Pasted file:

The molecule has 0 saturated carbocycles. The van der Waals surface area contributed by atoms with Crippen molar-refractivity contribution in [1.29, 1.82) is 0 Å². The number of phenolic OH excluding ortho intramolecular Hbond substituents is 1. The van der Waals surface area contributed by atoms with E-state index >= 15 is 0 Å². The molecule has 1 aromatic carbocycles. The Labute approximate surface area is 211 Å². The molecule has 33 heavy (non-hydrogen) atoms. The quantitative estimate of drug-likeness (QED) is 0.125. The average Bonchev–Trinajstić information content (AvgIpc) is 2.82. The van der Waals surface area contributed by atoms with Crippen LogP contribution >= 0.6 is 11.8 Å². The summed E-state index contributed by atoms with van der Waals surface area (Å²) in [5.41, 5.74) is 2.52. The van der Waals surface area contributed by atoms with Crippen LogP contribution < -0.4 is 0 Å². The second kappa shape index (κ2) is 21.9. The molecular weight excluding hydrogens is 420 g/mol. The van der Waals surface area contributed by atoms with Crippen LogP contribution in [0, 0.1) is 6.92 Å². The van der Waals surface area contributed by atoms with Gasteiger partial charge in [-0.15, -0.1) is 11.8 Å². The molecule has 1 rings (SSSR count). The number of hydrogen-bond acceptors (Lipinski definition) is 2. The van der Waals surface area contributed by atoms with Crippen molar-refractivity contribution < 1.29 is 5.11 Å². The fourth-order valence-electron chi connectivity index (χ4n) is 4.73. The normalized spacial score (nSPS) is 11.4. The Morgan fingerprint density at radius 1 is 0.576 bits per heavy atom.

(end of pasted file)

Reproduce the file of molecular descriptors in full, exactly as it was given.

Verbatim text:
The molecule has 0 saturated carbocycles. The van der Waals surface area contributed by atoms with Crippen molar-refractivity contribution in [1.29, 1.82) is 0 Å². The number of phenolic OH excluding ortho intramolecular Hbond substituents is 1. The van der Waals surface area contributed by atoms with E-state index >= 15 is 0 Å². The molecule has 1 aromatic carbocycles. The Labute approximate surface area is 211 Å². The molecule has 33 heavy (non-hydrogen) atoms. The quantitative estimate of drug-likeness (QED) is 0.125. The average Bonchev–Trinajstić information content (AvgIpc) is 2.82. The van der Waals surface area contributed by atoms with Crippen LogP contribution >= 0.6 is 11.8 Å². The summed E-state index contributed by atoms with van der Waals surface area (Å²) in [5.41, 5.74) is 2.52. The van der Waals surface area contributed by atoms with Crippen LogP contribution < -0.4 is 0 Å². The second kappa shape index (κ2) is 21.9. The molecular weight excluding hydrogens is 420 g/mol. The van der Waals surface area contributed by atoms with Crippen LogP contribution in [0, 0.1) is 6.92 Å². The van der Waals surface area contributed by atoms with Gasteiger partial charge in [-0.15, -0.1) is 11.8 Å². The molecule has 1 rings (SSSR count). The number of hydrogen-bond acceptors (Lipinski definition) is 2. The van der Waals surface area contributed by atoms with Crippen molar-refractivity contribution < 1.29 is 5.11 Å². The fourth-order valence-electron chi connectivity index (χ4n) is 4.73. The normalized spacial score (nSPS) is 11.4. The Morgan fingerprint density at radius 1 is 0.576 bits per heavy atom.